Think Data Ethics Don’t Matter? You’re Wrong

Loraine Lawson
Slide Show

The Challenges of Gaining Useful Insight into Data

Do data ethics matter? In an industry that tends to define ethics as “don’t get caught,” it’s a hard sale to make.

But Gartner VP of Research Frank Buytendijk is trying. He feels that sometimes tech developments are made by "Silicon Valley people, who have lived privileged lives and are just not thinking about the consequences,” CBR Online quotes Buytendijk as saying at Gartner’s recent data management summit. "It is not a case that your company is evil, but because there are unintended consequences.”

Let’s get real: Ethics isn’t the industry’s strong point. It’s not so much that technology and technologists are malicious. The industry is driven by a “first to market” mentality that cultivates a blind eye to responsibility. The ethical framework seems to be “none is responsible until all are.”

Even Google’s pseudo-ethical motto — don’t be evil — isn’t ethical in a way most people would recognize. Even Buytendijk acknowledges that most companies’ approach to ethics is geared toward “not being in trouble.”

Can data be different? Is there a business imperative that might drive businesses to embrace ethical data practices, without regulations? There are some reasons to think it should be possible.

Marketing Magazine recently shared Simon James’ SXSW15 talk, ominously titled, “There is no such thing as ethics in analytics.” James is the VP of global performance analytics at SapientNitro. He contends that data analytics’ potential to impact lives may have outpaced its reliability. That can lead to ethically questionable use of data, he adds.

“Data analytics is not infallible and algorithms are only as smart as the people who write them,” he states. “Marketers are ill equipped to deal with the ethical conundrums that represent the gap between what we could do with a consumer’s data and what we should do.”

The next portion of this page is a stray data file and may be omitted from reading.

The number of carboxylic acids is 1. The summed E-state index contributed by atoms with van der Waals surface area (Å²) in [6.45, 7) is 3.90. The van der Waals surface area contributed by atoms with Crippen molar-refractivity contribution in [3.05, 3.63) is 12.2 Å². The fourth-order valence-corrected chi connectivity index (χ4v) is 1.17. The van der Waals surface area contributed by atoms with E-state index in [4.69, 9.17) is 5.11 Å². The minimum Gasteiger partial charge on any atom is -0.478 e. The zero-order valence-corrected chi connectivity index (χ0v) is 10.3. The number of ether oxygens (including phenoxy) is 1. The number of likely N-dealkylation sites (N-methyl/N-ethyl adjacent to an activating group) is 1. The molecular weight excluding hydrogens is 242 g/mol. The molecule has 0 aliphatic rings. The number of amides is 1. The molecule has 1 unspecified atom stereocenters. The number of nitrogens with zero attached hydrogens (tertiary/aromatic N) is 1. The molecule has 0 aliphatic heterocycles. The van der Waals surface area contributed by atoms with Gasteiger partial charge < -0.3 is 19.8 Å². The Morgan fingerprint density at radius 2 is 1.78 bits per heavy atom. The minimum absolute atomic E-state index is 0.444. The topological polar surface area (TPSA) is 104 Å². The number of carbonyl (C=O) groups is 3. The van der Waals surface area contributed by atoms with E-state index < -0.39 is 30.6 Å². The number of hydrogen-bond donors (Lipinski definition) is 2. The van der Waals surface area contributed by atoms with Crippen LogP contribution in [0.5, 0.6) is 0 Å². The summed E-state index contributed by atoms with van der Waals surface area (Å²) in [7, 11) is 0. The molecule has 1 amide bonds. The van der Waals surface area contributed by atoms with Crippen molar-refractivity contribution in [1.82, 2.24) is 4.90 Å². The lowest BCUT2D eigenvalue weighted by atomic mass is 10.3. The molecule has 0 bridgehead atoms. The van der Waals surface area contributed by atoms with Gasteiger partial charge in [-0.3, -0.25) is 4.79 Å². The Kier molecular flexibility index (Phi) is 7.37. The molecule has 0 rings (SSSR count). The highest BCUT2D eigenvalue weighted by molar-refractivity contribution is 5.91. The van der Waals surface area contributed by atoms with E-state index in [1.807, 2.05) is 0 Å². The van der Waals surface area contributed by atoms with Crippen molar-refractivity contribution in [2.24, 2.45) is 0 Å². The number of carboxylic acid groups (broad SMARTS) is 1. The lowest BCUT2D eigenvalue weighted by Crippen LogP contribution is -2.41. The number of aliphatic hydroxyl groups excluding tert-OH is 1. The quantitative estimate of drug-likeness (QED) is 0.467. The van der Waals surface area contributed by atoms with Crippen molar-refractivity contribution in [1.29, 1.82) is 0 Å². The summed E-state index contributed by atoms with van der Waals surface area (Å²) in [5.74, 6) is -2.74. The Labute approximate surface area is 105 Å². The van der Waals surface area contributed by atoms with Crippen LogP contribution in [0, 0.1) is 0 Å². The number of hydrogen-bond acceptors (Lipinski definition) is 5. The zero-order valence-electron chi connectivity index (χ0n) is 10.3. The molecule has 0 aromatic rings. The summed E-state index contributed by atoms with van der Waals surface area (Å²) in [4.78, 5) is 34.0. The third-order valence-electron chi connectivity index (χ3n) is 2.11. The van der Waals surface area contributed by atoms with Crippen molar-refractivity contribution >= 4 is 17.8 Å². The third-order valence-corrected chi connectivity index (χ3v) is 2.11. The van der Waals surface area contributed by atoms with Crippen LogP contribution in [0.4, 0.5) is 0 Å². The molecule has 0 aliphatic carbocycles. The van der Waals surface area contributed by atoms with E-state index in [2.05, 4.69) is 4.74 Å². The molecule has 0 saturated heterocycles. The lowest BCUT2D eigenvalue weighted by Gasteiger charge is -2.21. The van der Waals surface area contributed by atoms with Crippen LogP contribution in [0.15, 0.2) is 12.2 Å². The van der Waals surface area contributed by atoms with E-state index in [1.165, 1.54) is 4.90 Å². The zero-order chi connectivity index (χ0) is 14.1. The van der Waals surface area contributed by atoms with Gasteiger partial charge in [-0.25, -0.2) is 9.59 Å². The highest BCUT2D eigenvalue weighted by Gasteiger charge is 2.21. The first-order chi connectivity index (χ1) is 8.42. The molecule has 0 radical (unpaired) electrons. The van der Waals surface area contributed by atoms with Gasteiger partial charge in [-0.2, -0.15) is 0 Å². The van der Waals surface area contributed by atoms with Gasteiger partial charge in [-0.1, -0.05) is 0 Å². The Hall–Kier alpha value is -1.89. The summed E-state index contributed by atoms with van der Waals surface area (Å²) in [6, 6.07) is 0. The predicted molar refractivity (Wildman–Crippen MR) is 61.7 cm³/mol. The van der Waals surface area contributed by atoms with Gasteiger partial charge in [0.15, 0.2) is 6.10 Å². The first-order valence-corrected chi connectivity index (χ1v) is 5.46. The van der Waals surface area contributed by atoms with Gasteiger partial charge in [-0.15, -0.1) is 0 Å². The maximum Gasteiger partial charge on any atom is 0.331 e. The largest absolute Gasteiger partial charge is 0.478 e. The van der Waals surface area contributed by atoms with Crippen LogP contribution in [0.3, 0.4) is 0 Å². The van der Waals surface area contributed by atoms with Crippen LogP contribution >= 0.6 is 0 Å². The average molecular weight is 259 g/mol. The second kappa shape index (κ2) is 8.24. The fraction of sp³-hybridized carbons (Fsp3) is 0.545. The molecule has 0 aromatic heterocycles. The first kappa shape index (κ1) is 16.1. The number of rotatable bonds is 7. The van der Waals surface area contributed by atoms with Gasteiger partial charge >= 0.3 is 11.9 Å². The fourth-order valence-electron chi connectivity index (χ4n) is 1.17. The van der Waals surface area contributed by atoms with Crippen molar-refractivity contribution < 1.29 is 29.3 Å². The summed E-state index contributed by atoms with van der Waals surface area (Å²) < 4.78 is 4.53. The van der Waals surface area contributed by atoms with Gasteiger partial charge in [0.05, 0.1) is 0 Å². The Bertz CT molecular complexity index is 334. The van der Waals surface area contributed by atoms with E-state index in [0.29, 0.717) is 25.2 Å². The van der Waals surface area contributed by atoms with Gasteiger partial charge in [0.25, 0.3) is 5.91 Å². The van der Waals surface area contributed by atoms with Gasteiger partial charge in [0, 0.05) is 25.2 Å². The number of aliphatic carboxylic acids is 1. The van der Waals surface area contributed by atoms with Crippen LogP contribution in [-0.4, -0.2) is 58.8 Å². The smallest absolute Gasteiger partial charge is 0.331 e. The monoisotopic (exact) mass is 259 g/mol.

He’s not the only one to point out that data doesn’t necessarily yield a true view of reality. Back in 2013, Buytendijk and fellow Gartner Research VP Jay Heiser made a similar argument in this Financial Times article (registration required). They identified five risks to privacy and ethics inherent in Big Data. Companies risk their reputation and compromise their ability to make sound decisions when data is used in questionable ways, they argued.


Perhaps instead of data scientists, organizations should be recruiting philosophy majors? If that doesn’t strike you as a workable option, Buytendijk and Heiser recommended that CIOs, marketing staff and legal collaborate on a Big Data analytics ethical code of conduct. This document — which I’m sure will be widely and thoroughly read — should:

  • Describe what the company finds appropriate and inappropriate.
  • Outline a process for ethical checks and balances for Big Data analytics.
  • Specify legal implications.
  • Discuss whether the intended use of data fits how it’s being used.
  • Address the type of public disclosure of the data’s use that “would be comfortable” for the organization.

James foresees a time when companies will share data policy statements, just as they do corporate social responsibility statements today.

“But how long will it be before companies see the value in stating their data policy to shareholders, stressing their commitment to consumer privacy and security, and limiting the allowable use of their customers’ data for corporate gain? Surely this fits the agenda of transparency and social governance?”

Hopefully, they’ll put some teeth in that policy to ensure that it is followed.

Loraine Lawson is a veteran technology reporter and blogger. She currently writes the Integration blog for IT Business Edge, which covers all aspects of integration technology, including data governance and best practices. She has also covered IT/Business Alignment and IT Security for IT Business Edge. Before becoming a freelance writer, Lawson worked at TechRepublic as a site editor and writer, covering mobile, IT management, IT security and other technology trends. Previously, she was a webmaster at the Kentucky Transportation Cabinet and a newspaper journalist. Follow Lawson at Google+ and on Twitter.

Add Comment      Leave a comment on this blog post
May 24, 2015 12:07 PM do do  says:
Good share. Reply

Post a comment





(Maximum characters: 1200). You have 1200 characters left.



Subscribe to our Newsletters

Sign up now and get the best business technology insights direct to your inbox.